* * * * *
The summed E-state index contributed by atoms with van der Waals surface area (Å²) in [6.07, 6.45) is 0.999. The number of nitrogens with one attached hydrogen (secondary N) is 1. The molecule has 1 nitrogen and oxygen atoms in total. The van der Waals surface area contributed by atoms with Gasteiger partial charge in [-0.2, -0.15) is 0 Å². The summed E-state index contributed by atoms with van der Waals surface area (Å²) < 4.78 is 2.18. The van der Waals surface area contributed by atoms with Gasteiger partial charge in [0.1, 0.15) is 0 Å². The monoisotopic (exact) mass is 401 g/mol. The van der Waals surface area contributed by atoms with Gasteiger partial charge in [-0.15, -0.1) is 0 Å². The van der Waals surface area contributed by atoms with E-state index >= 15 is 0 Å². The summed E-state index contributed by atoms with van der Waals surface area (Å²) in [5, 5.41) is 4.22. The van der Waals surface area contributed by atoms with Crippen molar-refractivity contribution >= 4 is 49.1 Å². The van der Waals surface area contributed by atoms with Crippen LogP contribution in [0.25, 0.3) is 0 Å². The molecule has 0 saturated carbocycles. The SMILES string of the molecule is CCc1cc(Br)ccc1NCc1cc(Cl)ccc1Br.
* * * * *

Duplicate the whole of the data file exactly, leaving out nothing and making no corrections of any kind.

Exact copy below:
The summed E-state index contributed by atoms with van der Waals surface area (Å²) in [6.07, 6.45) is 0.999. The number of nitrogens with one attached hydrogen (secondary N) is 1. The molecule has 1 nitrogen and oxygen atoms in total. The van der Waals surface area contributed by atoms with Gasteiger partial charge in [-0.2, -0.15) is 0 Å². The summed E-state index contributed by atoms with van der Waals surface area (Å²) < 4.78 is 2.18. The van der Waals surface area contributed by atoms with Gasteiger partial charge in [0.1, 0.15) is 0 Å². The monoisotopic (exact) mass is 401 g/mol. The van der Waals surface area contributed by atoms with Gasteiger partial charge in [-0.15, -0.1) is 0 Å². The van der Waals surface area contributed by atoms with E-state index >= 15 is 0 Å². The summed E-state index contributed by atoms with van der Waals surface area (Å²) in [5, 5.41) is 4.22. The van der Waals surface area contributed by atoms with Crippen molar-refractivity contribution >= 4 is 49.1 Å². The van der Waals surface area contributed by atoms with Crippen LogP contribution in [0.25, 0.3) is 0 Å². The molecule has 0 saturated carbocycles. The SMILES string of the molecule is CCc1cc(Br)ccc1NCc1cc(Cl)ccc1Br.